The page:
Nearly 30 percent of opioids prescribed by doctors failed to show a clinical reason for the patient to take them, a new report found, shedding light on roles doctors might play in America’s opioid epidemic.
The analysis inspected data from the National Ambulatory Medical Care Survey on opioid prescriptions handed out by doctors between 2006 and 2015.
Of the 809 million doctor visits where an opioid was prescribed, 66 percents were to treat non-cancer pain. Five percent were for cancer-related pain, while the remaining 28.5 percent did not show a record of pain or a condition causing pain.
“Transparency in clinical decision-making is predicated on proper documentation that clearly spells out the reason for giving a patient opioids and can limit inappropriate prescriptions and curb excessive use of these potent drugs,” said Nicole Maestas, associate professor of health care policy at Harvard Medical School, in a statement.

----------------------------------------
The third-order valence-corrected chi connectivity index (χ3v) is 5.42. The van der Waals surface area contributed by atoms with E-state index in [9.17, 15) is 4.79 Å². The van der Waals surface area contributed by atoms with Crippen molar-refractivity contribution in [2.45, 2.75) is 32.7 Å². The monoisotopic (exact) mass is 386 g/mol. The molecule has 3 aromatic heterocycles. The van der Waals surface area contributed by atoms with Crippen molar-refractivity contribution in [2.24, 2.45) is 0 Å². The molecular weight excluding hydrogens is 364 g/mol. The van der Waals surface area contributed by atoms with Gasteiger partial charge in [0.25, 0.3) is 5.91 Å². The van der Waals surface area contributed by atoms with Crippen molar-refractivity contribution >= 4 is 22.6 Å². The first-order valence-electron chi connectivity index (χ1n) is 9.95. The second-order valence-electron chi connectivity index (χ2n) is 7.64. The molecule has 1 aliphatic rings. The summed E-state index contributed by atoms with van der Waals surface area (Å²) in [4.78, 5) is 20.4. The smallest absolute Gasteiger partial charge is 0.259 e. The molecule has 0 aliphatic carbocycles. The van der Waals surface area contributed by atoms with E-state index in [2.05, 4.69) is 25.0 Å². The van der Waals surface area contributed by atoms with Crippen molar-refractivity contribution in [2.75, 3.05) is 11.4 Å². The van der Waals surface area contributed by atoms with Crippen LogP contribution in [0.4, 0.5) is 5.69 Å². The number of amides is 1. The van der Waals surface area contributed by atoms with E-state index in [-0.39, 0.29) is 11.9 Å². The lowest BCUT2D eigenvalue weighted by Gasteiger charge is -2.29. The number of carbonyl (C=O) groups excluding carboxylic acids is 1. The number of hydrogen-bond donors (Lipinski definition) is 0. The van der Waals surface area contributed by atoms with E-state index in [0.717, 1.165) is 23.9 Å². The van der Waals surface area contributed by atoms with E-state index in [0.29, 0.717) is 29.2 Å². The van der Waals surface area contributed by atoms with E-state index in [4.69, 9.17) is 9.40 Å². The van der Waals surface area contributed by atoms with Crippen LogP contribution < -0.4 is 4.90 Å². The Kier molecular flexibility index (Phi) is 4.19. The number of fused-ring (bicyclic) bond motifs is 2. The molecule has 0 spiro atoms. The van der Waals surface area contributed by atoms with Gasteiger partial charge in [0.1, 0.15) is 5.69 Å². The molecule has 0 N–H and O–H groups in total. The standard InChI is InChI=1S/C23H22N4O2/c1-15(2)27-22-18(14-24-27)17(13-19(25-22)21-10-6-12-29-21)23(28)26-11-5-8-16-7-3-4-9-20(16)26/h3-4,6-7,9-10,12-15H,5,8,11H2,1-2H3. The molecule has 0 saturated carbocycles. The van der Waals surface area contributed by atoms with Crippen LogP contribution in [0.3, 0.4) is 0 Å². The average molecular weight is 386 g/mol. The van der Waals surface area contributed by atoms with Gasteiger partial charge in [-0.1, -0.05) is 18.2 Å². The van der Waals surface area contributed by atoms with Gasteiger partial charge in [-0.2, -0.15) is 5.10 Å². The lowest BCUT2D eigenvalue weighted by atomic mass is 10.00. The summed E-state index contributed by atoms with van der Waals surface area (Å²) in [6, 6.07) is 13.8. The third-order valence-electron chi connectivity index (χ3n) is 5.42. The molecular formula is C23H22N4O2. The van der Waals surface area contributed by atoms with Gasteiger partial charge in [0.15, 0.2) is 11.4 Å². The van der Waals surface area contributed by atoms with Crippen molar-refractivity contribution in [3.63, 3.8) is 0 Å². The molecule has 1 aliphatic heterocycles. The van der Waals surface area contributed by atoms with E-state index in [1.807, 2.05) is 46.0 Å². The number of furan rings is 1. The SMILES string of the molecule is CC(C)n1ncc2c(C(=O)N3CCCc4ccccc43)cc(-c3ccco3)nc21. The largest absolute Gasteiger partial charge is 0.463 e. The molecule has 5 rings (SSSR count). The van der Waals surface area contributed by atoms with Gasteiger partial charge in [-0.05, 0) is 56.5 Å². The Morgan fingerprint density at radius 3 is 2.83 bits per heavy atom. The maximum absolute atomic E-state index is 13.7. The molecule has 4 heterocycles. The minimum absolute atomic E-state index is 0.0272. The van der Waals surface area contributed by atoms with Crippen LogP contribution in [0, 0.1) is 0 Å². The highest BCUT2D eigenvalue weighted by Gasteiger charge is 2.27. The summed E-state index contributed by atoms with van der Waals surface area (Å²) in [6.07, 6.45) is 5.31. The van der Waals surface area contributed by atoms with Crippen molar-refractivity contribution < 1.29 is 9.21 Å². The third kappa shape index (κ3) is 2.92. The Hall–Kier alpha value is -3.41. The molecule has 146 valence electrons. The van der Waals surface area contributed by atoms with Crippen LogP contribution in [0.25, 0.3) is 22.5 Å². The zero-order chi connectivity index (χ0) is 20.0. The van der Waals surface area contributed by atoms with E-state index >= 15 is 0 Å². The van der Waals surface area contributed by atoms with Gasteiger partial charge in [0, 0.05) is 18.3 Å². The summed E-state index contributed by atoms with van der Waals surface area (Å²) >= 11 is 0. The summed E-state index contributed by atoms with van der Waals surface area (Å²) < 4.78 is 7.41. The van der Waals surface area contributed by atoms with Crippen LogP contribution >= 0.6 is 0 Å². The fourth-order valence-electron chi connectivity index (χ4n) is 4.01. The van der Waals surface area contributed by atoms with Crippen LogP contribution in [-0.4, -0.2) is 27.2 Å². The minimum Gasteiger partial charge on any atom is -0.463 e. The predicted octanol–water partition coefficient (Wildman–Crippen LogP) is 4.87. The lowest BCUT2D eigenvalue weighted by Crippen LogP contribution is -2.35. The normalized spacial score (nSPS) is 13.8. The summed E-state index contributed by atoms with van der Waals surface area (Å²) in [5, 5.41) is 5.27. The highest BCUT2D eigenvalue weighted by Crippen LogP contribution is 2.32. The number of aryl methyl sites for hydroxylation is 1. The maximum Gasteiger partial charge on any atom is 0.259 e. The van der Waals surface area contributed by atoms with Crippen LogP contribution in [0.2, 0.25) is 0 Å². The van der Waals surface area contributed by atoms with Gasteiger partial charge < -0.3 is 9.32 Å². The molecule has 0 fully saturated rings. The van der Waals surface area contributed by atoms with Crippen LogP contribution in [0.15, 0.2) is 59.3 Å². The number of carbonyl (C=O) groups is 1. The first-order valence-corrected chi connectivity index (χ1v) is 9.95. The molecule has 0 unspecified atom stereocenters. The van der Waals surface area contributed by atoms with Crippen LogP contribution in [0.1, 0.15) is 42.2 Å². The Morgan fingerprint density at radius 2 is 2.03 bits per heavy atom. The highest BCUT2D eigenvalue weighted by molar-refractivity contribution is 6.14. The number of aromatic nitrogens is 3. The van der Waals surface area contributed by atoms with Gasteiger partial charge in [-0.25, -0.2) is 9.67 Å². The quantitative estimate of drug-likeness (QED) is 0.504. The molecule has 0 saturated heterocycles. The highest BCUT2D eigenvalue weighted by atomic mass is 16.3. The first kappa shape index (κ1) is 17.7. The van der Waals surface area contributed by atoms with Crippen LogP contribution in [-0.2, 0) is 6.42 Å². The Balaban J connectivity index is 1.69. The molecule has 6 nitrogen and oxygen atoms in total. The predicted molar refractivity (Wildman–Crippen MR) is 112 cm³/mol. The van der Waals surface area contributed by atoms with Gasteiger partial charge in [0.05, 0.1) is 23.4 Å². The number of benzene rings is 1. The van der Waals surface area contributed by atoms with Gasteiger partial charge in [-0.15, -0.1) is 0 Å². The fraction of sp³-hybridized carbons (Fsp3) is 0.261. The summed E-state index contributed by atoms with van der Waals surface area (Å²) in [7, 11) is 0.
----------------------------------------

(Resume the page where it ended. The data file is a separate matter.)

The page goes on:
Results of the analysis from Harvard Medical School and the Rand Corporation appear in the journal Annals of Internal Medicine.
The most common non-cancer conditions listed were back pain, diabetes and other chronic pain.
Researchers cite documentation standards as a potential reason for the rise in opioid use over the last 20 years. Authors of the study hope policymakers consider systems to help document prescription use more efficiently.
“Whatever the reasons, lack of robust documentation undermines our efforts to understand physician prescribing patterns and curtails our ability to stem overprescribing,” said study author Tisamarie Sherry, a Harvard Medical School instructor and RAND researcher, in a statement.
Last year, the Department of Health and Human Services declared a public health emergency regarding the spike in opioid overdoses. In 2016, 116 people died each day from opioid-related drug overdoses, according to HHS.